USC SCHOOL OF CINEMATIC ARTS GRAD PATRICK IVISON (SEATED) IN SHORT "WOODY'S BEANS"

TRAINING FOR AN INCLUSIVE FUTURE

NYU, USC AMONG FILM SCHOOLS PREPARING FILMMAKERS FOR A WORLD WHERE PEOPLE WITH DISABILITIES ARE ROUTINE ON SETS

By Emily Ladau

When Patrick Ivison started his junior year as a film production major at USC’s School of Cinematic Arts (SCA), he found himself up against a challenging assignment: He would have to work in a group to make three films, alternating production roles each time.

Because Ivison has a spinal cord injury that limits his physical mobility, he worried about how he would operate a camera or hold a boom pole to complete his work.

To his professors, however, Ivison’s disability was no obstacle, and they directed him to USC’s Disability Services and Programs office. Here, they provided him with an assistant to help him carry out the physical tasks of the assignment while he called all the shots.

This kind of inclusive mindset is what’s needed to open up possibilities in front of and behind the camera, ultimately making media representation of the disability community the norm in film school classrooms across the United States.

The key to achieving this future, says Dr. Christine Acham, assistant dean of diversity and inclusion at SCA, is to begin with a bottom-up approach to disability inclusion, fostering diversity through the admissions process. According to an internal diversity and inclusion climate survey taken by nearly two-thirds of SCA’s student body, 15% of respondents self-identified as having a disability. “These are the future people that you’re hiring and working with,” Dr. Acham points out.

“Our goal is for everybody to interact in a diverse environment so that when they leave, they’ll take inclusive ideas with them to apply to everything from their hiring practices to what they’re putting out on the screen.”

NYU’s Tisch School of the Arts is also preparing its students for a future that’s more inclusive of disability both in front of and behind the camera. Dr. Sheril Antonio, senior associate dean for strategic initiatives at Tisch, highlights the value of an environment that embraces diversity as a way to shift the paradigm toward disability representation in the film industry.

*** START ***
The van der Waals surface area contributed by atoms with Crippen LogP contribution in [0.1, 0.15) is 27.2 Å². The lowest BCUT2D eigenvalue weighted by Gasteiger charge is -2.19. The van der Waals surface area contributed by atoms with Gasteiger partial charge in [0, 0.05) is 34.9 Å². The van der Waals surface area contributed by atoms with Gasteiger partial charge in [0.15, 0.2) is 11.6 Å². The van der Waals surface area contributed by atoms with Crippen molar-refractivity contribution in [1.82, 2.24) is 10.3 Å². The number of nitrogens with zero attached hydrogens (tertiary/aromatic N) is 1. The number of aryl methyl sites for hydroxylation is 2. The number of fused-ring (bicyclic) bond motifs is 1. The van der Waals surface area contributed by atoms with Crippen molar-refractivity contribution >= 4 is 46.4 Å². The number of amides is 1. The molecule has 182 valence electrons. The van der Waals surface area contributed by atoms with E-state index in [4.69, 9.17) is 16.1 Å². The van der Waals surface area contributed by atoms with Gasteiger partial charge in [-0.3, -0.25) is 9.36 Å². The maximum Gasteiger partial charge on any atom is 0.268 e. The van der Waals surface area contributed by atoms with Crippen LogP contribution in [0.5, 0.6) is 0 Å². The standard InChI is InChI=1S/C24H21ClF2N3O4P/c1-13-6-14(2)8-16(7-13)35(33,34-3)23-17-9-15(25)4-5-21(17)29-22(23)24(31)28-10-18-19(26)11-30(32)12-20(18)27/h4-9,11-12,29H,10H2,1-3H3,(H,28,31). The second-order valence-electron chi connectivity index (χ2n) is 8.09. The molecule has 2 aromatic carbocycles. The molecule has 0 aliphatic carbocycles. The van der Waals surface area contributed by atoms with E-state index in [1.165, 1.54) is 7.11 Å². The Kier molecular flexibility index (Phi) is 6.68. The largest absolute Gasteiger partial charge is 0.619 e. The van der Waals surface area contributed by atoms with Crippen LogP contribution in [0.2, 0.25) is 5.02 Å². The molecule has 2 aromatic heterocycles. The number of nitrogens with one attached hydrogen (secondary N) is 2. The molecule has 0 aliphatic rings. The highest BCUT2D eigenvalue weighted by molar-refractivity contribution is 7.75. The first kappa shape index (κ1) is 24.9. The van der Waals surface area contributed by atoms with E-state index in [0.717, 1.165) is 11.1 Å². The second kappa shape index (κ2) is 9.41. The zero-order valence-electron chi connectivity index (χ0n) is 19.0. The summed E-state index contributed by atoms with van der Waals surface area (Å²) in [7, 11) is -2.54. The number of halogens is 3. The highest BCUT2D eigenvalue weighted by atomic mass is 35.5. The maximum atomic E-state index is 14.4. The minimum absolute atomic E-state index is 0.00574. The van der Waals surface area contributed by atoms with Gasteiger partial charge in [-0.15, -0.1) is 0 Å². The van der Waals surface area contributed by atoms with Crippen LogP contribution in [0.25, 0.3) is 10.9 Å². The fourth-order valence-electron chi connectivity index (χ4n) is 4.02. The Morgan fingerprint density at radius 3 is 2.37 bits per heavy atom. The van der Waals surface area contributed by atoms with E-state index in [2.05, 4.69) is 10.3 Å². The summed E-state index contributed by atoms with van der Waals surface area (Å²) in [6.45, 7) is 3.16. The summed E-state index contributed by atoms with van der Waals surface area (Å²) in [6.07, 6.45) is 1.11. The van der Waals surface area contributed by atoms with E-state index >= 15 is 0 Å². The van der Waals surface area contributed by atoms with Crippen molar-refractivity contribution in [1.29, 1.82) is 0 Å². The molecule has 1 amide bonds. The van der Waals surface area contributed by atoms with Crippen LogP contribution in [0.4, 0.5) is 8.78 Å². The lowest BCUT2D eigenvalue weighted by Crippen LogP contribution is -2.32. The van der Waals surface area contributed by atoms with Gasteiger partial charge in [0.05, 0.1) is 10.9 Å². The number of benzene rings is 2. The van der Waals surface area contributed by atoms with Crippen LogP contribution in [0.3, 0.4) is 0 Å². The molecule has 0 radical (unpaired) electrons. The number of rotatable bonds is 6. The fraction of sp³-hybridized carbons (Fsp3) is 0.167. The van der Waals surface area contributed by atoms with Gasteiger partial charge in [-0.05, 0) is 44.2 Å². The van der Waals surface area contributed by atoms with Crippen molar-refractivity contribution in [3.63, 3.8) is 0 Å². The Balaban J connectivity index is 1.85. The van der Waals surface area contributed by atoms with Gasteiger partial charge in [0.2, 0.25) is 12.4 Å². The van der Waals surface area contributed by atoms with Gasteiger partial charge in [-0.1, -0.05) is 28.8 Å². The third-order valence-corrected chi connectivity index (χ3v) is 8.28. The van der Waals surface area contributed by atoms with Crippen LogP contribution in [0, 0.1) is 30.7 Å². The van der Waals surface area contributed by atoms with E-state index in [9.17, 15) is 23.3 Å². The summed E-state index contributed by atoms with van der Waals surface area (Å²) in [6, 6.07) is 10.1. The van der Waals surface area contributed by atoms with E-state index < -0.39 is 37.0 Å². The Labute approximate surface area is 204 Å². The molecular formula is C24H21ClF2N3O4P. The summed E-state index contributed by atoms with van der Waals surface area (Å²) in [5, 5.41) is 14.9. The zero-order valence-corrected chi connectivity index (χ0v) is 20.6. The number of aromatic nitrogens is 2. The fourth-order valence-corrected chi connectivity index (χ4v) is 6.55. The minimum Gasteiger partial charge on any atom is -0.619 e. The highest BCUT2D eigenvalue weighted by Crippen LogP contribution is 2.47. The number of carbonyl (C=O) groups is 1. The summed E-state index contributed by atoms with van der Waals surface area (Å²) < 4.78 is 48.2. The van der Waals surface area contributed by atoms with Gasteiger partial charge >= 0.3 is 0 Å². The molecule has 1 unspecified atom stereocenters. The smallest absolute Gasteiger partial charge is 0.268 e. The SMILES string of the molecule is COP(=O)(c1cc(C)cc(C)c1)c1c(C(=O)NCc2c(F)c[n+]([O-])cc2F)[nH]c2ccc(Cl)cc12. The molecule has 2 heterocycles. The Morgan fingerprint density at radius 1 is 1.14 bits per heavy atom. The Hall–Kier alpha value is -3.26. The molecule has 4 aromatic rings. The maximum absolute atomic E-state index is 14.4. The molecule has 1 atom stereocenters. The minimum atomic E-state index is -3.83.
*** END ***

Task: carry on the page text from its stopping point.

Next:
“When students are at a school where they feel like they belong and they’re comfortable,” she says, “they develop the confidence and the skills they need and a sense of being able to go out into the world as they are. The nurturing environment, reassurance, and support at Tisch are the most critical things we provide for our students.”

In addition to championing diversity within their schools, SCA and Tisch are working hard to combat stigmatization and change society’s perceptions of disability.

At SCA, graduate students are required to take a monthly class known as the Diversity and Inclusion Lab, which addresses a wide range of topics connected to social justice and identity, including ableism (discrimination in favor of able-bodied people). The school also recently hosted a panel discussion featuring professionals with disabilities working in all areas of the film industry.

At NYU, students have the opportunity to minor in Disability Studies through a cross-school collaboration that includes course offerings from Tisch. The students also organized a Diversity Art Festival earlier this year, which focused on celebrating diversity in the arts as a pathway to a more accepting, inclusive world.

“When it comes to issues of diversity and accessibility and abilities,” says Dr. Antonio, “our students have a breadth of knowledge and experience to share.”

Indeed, students, graduates, and faculty of SCA and Tisch are shaping the cultural conversation around disability representation in the film industry and the media as a whole. Ivison, who graduated from SCA in 2016 and regularly participates in the Easterseals Disability Film Challenge and was a finalist for the 2018 best filmmaker award, calls upon the film industry to embrace the changing tides and recognize the powerful perspectives that people with disabilities can bring to the table. “I have a lifetime of experiences,” he says, “that can really add to the stories we tell.”